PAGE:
2021 U.S. FEMALE SWIMMER OF THE YEAR: KATIE LEDECKY
After a two-year hiatus from winning this award, Katie Ledecky is once again the winner of the Swammy for US Female Swimmer of the Year.
Ledecky certainly wasn’t uncontested in this category, facing a strong Olympic performance from Lydia Jacoby, a dominant age-group season from Torri Huske, and a World Record-breaking short course season from Kelsi Dahlia. Ultimately, however, Ledecky proved to be one of the United States’ most valuable Olympic performers, taking home two golds and two silvers in Tokyo. She was the only US swimmer on the women’s side to win two individual events, joining Caeleb Dressel and Bobby Finke as the only US swimmers to win multiple individual events at the Games.
Ledecky’s third Olympic Games did not start off flawlessly, as she lost her first race in a tight battle with Australian rival Ariarne Titmus. Going into the event, Ledecky had never lost an individual race at the Olympic Games. However, in the 400 freestyle, Titmus proved a formidable opponent, as the two posted some of the fastest performances in history in the event. Titmus’ time of 3:56.69 nearly broke Ledecky’s own world record of 3:56.46, while Ledecky placed second in a blistering 3:57.36. Despite losing out on the gold medal, Ledecky’s time still marked the second-fastest performance of her career, having only been faster in 2016.
Following her battle with Titmus in the 400 freestyle, Ledecky easily bested the field in the inaugural edition of the 1500 freestyle at the Olympics, setting the first Olympic record in the event. Ledecky’s time of 15:37.34 bested runner up Erica Sullivan by over 4 seconds, despite being off of her own world record of 15:20.28. Ledecky also managed to pick up a silver medal anchoring the US women’s 4×200 freestyle relay with a blistering 1:53.76 split, surpassing the Australian team in the process. Even with a second-place finish, the American contingent managed to dip under the former world record set by China in 2009 during the super-suit era.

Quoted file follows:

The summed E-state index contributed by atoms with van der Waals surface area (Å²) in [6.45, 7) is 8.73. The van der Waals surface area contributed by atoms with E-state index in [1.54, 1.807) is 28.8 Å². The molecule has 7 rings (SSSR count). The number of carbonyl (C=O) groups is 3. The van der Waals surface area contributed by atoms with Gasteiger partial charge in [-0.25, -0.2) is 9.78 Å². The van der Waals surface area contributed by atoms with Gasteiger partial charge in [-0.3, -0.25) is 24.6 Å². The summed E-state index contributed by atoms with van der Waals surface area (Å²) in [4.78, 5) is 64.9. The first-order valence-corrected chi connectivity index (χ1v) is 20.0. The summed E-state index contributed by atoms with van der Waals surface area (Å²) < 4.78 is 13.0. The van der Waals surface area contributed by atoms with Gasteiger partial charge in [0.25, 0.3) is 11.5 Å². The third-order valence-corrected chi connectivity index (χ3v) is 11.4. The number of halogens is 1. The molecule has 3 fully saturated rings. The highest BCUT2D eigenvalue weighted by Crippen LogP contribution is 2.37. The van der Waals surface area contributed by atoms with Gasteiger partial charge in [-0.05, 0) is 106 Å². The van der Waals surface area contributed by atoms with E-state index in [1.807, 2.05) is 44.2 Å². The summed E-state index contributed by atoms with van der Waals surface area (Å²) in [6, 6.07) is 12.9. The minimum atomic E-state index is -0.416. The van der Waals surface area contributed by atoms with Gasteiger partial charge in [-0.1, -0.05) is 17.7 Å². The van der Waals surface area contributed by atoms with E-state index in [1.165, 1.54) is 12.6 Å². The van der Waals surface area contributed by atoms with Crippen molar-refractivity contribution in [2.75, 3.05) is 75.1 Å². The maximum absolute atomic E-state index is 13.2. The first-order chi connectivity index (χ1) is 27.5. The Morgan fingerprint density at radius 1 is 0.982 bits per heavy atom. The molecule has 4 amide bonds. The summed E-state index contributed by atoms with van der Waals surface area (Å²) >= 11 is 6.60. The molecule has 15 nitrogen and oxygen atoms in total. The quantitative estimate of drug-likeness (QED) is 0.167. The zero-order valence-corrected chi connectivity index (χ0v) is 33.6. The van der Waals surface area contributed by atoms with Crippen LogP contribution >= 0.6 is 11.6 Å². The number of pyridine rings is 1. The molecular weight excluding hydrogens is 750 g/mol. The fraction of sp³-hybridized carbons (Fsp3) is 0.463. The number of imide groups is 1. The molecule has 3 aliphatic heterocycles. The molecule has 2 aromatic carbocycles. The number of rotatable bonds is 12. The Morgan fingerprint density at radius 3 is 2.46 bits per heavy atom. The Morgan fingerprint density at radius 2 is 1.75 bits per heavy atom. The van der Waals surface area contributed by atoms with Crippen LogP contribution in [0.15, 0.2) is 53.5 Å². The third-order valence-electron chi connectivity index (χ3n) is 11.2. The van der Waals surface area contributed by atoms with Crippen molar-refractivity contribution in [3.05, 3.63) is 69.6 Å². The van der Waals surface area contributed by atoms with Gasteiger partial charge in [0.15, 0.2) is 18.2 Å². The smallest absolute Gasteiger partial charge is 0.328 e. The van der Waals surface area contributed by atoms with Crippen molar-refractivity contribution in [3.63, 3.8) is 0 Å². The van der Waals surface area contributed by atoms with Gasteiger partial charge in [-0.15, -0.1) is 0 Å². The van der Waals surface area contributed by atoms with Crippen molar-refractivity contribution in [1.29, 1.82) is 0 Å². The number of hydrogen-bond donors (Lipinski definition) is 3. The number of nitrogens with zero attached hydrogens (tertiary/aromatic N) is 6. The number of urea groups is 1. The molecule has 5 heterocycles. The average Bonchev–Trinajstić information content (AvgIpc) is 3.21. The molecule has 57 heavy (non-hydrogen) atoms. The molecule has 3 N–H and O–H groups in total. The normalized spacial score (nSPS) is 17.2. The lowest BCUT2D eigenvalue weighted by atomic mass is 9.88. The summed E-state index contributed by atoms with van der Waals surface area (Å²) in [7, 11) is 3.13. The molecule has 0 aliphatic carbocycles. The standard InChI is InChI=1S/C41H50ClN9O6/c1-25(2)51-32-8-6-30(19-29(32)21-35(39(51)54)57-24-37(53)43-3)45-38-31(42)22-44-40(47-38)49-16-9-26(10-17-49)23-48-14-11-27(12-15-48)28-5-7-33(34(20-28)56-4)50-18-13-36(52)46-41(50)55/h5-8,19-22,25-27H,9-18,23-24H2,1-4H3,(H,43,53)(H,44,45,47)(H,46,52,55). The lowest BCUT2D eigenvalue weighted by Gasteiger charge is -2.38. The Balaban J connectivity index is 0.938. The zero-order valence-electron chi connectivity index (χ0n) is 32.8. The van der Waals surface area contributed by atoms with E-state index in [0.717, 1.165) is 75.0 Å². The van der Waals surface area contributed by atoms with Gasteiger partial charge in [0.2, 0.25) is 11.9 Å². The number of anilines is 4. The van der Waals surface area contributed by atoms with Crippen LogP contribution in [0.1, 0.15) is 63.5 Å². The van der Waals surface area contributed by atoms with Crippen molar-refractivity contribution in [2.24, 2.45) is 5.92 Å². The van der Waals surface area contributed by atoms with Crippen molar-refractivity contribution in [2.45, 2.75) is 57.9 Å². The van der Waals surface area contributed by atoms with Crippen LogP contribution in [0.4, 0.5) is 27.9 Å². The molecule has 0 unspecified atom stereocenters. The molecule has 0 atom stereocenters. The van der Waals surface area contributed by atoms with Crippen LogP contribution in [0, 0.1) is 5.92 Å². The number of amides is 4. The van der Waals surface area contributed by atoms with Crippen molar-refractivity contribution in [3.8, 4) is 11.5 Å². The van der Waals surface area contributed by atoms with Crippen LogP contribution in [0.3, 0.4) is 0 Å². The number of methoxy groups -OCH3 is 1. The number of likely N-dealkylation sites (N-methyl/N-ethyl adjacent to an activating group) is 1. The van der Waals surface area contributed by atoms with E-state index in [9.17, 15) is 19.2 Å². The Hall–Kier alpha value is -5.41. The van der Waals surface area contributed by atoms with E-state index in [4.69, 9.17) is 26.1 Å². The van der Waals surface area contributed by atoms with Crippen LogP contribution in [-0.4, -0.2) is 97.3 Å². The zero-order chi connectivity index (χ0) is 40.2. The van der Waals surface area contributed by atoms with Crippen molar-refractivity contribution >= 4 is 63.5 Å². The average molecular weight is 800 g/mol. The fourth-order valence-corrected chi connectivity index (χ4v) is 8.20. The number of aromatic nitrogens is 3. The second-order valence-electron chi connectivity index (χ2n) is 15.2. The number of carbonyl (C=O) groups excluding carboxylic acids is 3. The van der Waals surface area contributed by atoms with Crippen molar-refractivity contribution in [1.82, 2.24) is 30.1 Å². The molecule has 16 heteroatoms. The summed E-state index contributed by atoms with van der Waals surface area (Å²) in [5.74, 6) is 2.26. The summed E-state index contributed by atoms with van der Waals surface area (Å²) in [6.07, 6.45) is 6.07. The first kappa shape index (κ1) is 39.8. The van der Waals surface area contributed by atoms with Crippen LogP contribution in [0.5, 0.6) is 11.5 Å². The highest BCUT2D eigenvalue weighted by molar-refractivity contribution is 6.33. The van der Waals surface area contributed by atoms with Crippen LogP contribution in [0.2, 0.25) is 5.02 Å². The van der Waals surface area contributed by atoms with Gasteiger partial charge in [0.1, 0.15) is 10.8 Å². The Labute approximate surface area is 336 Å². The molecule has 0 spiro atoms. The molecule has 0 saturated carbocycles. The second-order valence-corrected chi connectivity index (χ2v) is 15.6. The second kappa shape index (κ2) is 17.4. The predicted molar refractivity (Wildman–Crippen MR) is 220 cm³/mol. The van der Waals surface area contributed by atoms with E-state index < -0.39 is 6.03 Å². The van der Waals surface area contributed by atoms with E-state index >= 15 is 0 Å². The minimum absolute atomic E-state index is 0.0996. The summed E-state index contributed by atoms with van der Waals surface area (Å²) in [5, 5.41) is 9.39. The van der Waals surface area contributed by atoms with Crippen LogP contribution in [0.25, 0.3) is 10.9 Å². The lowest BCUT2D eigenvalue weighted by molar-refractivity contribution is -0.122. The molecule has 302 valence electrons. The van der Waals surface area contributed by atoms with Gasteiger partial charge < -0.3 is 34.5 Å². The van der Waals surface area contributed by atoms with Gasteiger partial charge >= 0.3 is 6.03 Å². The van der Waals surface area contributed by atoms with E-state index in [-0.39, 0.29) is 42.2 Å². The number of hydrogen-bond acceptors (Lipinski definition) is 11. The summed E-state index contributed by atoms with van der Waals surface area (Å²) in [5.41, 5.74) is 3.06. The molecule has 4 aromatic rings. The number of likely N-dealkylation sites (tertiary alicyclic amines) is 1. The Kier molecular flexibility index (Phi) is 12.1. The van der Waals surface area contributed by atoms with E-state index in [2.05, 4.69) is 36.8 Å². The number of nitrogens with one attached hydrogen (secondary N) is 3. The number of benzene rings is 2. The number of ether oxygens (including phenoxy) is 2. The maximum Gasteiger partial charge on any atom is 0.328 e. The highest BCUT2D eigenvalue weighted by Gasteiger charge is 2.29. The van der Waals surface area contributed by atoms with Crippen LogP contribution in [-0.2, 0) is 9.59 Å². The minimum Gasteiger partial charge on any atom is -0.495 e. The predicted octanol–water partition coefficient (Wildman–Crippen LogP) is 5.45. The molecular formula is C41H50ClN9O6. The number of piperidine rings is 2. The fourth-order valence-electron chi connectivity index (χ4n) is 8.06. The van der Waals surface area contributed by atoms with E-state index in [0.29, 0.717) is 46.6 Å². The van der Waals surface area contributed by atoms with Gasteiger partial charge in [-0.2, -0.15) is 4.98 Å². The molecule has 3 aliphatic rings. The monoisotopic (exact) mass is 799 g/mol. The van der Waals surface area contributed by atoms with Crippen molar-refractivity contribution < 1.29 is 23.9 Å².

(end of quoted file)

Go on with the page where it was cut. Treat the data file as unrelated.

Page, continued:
In her final race of the competition, Ledecky once again swam head-to-head against Titmus, getting her hand to the wall first this time in the women’s 800 freestyle. Ledecky held off a late charge by Titmus to touch in a time of 8:12.79, a second ahead of her Australian rival. With her gold medal performance, Ledecky became only the third woman ever to three-peat in an event at the Olympic Games and with her 7 total gold medals across all 3 Olympics she’s competed in, Ledecky became the most decorated female swimmer in Olympic history.
In no particular order
- Lydia Jacoby – 17-year-old Alaskan Lydia Jacoby was one of the breakout performers of Tokyo, as she managed to fend off Olympic Record holder Tatjana Schoenmaker and world record holder Lilly King to win gold in the 100 breaststroke in Tokyo. Jacoby also picked up a silver medal as a member of the US women’s 4×100 medley relay team, capping off a successful Olympic campaign. Not only was she the only other US female swimmer to win an individual event, but she also became the first Olympic swimmer from Alaska. Jacoby’s rise to the Olympic stage earned her “Breakout Performer of the Year” honors at USA Swimming’s 2021 Golden Goggle Awards.
- Kelsi Dahlia – Despite failing to qualify for the US Olympic Team, Kelsi Dahlia had a fantastic SCM season competing in the International Swimming League. After dancing around the American record in the 100 butterfly all season, Dahlia exploded in the ISL finale to capture her first individual world record in the event, posting a blistering 54.59 in the process. During that meet, Dahlia also contributed to an unofficial world record in the mixed 4×100 medley relay, contributing a 54.97 split on the butterfly leg. Interestingly, Dahlia now holds the most current world records of any female swimmer, tied with Sweden’s Sarah Sjostrom with a total of 5 across LCM and SCM.
- Torri Huske – After rising through the age group rankings and earning herself several medals at the 2019 World Junior Championships, Torri Huske looked poised to make her mark in 2021, and she did not disappoint. After trading some of the fastest swims in American history in the 100 butterfly with fellow age-grouper Claire Curzan, Huske exploded to take down Dana Vollmer’s American record in the event at the US Olympic Trials. She later lowered it to a 55.66 in a historic 100 butterfly final in Tokyo where Huske found herself off the podium by .01. Despite failing to medal individually, Huske did pick up a silver medal as a member of the US women’s 4×100 medley relay.